MULU, Sarawak, Malaysia, February 21, 2019 (ENS) – Sarawak Deputy State Assembly Speaker Datuk Gerawat Gala today gave official notice to the oil palm plantation giant Radiant Lagoon to immediately stop clearing the forests on the fringes of Gunung Mulu National Park on the island of Borneo.
Gala issued the order following widespread human blockades set up by hundreds of indigenous people from the Penan and Berawan communities to protest the forest clearing in the Malaysian state of Sarawak.
Until Gala’s order, Malaysian oil palm company Radiant Lagoon had continued to log the Mulu forests, despite protests by the local communities and international outrage over the destruction of forests near Gunung Mulu National Park.
Sarawak’s most popular tourist attraction, Gunung Mulu National Park, is endangered by the 4,400 hectare oil palm plantation being carved out of the Mulu forests that will impede wildlife moving between the national park and the primary forests of Brunei.
Penan and Berawan community reports received by the Swiss environmental advocacy group Bruno Manser Fund say that, “…the loggers have increased the pressure on the forest in an apparent attempt to create facts on the ground before politicians will stop them.”
The communities provided new footage and pictures of logging activities on the ground to the Swiss-based nonprofit BMF, named for Bruno Manser, the Swiss citizen who disappeared in Sarawak in 2000 and is presumed dead. From 1984 to 1990, he stayed with the Penan tribe in Sarawak, organizing several blockades against timber companies.
Now in 2019, the Penan are still fighting to keep their forests from being cut down. Some of the 16,000 remaining Penan are still nomadic hunters and gatherers, but many live impoverished in government resettlement camps or struggle to learn a settled lifestyle and learn farming, which they must do more and more as their forests dwindle.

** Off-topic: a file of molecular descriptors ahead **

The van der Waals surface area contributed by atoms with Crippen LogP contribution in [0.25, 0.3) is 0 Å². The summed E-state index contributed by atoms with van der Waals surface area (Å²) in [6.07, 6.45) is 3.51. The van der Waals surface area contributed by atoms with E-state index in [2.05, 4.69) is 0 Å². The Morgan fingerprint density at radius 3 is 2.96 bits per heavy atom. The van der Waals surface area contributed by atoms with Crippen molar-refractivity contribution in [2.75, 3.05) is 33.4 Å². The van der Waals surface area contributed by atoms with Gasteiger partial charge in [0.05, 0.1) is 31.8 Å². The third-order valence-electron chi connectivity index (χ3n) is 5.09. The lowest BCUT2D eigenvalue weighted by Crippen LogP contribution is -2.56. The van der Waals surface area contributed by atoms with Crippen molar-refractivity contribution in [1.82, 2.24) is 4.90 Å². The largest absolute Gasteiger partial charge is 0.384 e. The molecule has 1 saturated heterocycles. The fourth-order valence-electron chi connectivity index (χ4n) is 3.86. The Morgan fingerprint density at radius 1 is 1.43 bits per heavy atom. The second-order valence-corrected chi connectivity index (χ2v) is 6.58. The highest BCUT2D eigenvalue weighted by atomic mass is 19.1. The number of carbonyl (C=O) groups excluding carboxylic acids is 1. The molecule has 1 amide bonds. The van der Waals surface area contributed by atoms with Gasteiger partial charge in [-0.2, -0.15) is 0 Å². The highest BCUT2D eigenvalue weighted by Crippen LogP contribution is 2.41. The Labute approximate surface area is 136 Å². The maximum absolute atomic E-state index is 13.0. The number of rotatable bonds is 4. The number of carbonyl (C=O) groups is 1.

Penan leader Komeok Joe said on Thursday, “If Radiant Lagoon doesn’t stop logging and keeps converting our forest into an oil palm plantation, we the Penan will have no way to survive. We need the forest for our food supply and to pursue our traditional way of life.”
“The Sarawak government must intervene immediately and stop the destruction of the Mulu forest,” Joe demanded. “Our Native Customary Rights over the forest must finally be recognized.”
Meanwhile, Berawan leader Willie Kajan reported that the Kampung Melinau community filed a police report against Radiant Lagoon over the desecration of a 300-year old Berawan and Tering gravesite in the forest.
By Thursday evening, 16,000 people had signed a petition by Bruno Manser Fonds that calls on the Sarawak state government to revoke the Radiant Lagoon concession and to issue a moratorium on the conversion of forests into oil palm plantations.
Bruno Manser Fund is demanding that the Sarawak state government recognize the Mulu natives’ rights and immediately halt logging in the area.
The area being logged for palm oil is near one of the most outstanding landscapes on Earth, which features the world’s largest caves and shelters some of the most critically endangered species.
Located near the border of the state of Sarawak and the country of Brunei to the north, the Gunung Mulu World Heritage Site was listed by the UNESCO World Heritage Committee in November 2000; it is now also a national park.
The World Heritage listing describes the land, “Gunung Mulu National Park is an area of exceptional natural beauty, with striking primary forest, karst terrain, mountains, waterfalls and the largest caves on earth.” The Sarawak Chamber, 600 m by 415 m and 80 m high, is the largest known cave chamber in the world.
Important both for its high biodiversity and for its karst features, the 52,800-hectare park contains the most studied tropical karst area in the world.
The park contains 17 vegetation zones, with 3,500 species of vascular plants. Its palm species are exceptionally rich.
The park shelters 81 species of mammals, 270 species of birds, 55 species of reptiles, 76 species of amphibians and 48 species of fish as well as over 200 species of cave-dwelling creatures.
All of this natural beauty has attracted tourists, who have improved in the economy of the Mulu World Heritage Area, where travelers can find bungalows and a hotel, book tours and guided walks and enjoy the Discovery Center.
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